March 29, 2023

Starting a new business is a daunting task. Investors, as well as entrepreneurs, consider a number of factors when they begin their activity. Investors take many things into account when it comes to investing in other countries. This includes perception-based global surveys and rankings based on many merits. Some of the major attributes they consider in a country worth investing in are:

  • Bureaucratic.
  • Affordable.
  • Cheap manufacturing costs.
  • Easy access to the capital.
  • GDP growth.
  • Connectivity with the rest of the world. 
  • Trade balance/GDP.

These are just a few of the many factors involved in making the significant decision of investing in a country. If you are trying to make a similar decision, don’t take it as lightly as picking one of the Optimum service plans. Your success as an entrepreneur and an investor is based on how keenly you assess these factors. Check out the list of countries worth your business investment in 2020!

 The United Kingdom

With the GDP growth of 1.7% and GDP per capita of $39,700, The UK tops our list of countries worth considering for starting a new business. It the leading financial center and trading power in Europe. Also, it is the third-largest economy in the continent. The key drivers in the GDP growth in the UK are banking, business services, insurance, and so on. The agriculture sector is intensive. It is highly mechanized and effectively handled according to European standards. Businesses are budding and while shortlisting countries to invest in, think about the UK twice.


Sweden secures the second spot with a GDP growth of a whopping 2.1% and GDP per capita of $53,400. Sweden has achieved enviable and exemplary standards of living. It is one of those few countries, which offer more facilities to its citizens than any other country. The economy of Sweden is open, small, and competitive. The country has managed to combine extensive welfare benefits with free-market capitalism. Sweden’s government is not ready to compromise and diminish the sovereignty and its unique welfare system. And that’s the biggest reason why it has stayed outside the eurozone and hasn’t joined the Economic and Monetary Union of the European Union.

The country relies heavily on foreign trade. Hydropower, timber, and iron ore are among some of the major resources of its manufacturing economy. 


With a GDP of 3% and GDP per capita of $45,000, Canada is a strong option when it comes to countries worth investing in. Canada is similar to the pattern of production and economic system of the United States. The economy is market-oriented and the country offers a high standard of living. The country has been transformed after World War II. There has been an impressive growth in the sectors of mining, manufacturing, and services. From a predominantly rural economy, it has revolutionized into a primarily urban and industrial one. 

Canada is also rich in natural resources such as natural gas and oil. It has vast reservoirs of crude oil in its western provinces. 


The Netherlands has a GDP of 2.9% and a GDP per capita of $48,200. It has emerged as the sixth-largest European economy. The country plays a significant role of being the European transportation hub. Its trade surplus is on a consistent rise and it has stable and reliable industrial relations. The country boasts of a very low unemployment rate. The industry is flourishing in the country and is especially focused on food processing, petroleum refining, chemicals, and electrical machinery.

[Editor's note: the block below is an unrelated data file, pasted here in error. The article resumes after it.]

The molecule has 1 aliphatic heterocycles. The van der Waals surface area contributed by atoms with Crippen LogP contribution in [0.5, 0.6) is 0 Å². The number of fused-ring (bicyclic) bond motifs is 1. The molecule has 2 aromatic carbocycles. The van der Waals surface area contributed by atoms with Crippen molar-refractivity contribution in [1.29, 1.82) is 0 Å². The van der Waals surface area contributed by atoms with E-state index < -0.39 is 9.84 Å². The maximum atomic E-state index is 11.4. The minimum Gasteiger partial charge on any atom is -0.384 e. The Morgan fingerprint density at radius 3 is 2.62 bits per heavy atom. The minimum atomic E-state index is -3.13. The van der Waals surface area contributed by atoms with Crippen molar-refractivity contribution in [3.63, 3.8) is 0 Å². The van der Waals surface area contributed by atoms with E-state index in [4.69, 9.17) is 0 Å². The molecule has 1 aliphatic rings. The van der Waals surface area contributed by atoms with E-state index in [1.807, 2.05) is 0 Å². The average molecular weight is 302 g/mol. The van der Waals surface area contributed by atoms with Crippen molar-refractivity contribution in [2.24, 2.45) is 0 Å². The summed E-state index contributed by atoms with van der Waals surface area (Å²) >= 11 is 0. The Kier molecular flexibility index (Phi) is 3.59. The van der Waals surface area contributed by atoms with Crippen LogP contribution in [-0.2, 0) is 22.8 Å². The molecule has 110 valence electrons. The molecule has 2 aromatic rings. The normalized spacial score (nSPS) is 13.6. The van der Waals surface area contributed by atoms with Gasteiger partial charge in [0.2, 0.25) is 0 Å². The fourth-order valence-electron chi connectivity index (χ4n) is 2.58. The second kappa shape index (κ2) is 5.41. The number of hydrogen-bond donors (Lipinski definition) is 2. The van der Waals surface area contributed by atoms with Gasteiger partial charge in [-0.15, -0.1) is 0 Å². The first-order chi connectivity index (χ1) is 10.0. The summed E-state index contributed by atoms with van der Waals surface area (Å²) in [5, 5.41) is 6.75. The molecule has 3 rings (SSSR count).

Since the agriculture sector is highly mechanized, it only employs 2% of the entire labor force in the country. And it still produces large surpluses of processed food that strengthens the country’s status. The country ranks second in the list of the largest agricultural exporters. 

Hong Kong

Hong Kong offers great business prospects with a whopping GDP of 3.8% and a GDP per capita of $46,200. It has a free-market economy and is highly dependent on international finance and trade. The value of services trade and goods include a sizeable share of re-exports. There are no tariffs on imported goods. Also, there are no dumping laws or quotas. The country only levies excise duty on these four commodities: tobacco, hard alcohol, methyl alcohol, and oil. And this goes for both, produced locally or imported. 

Hong Kong is a promising option for a business venture. 


With a GDP of 3.6% and a GDP per capita of $57,700, Singapore boasts of a successful and highly developed free-market economy. If you decide to run a business or invest in Singapore, you will experience corruption-free and an open environment. The prices are quite stable and the per capita GDP is higher than that of many developed countries. The unemployment rate is fairly low. The economy is highly dependent on exports, especially electronics, chemicals, petroleum products, optical devices, medical devices, pharmaceuticals, and so on. It also relies heavily on Singapore’s vibrant business, transportation, and financial services sector. 

When I first started my business locally, the step was to search internet providers for my location. I subscribed to the most promising one. Later, I hired a team of professionals and worked hard on every step. The drill is almost the same for every step when you are establishing in another country. With a little luck, ambition, and much determination, you will succeed!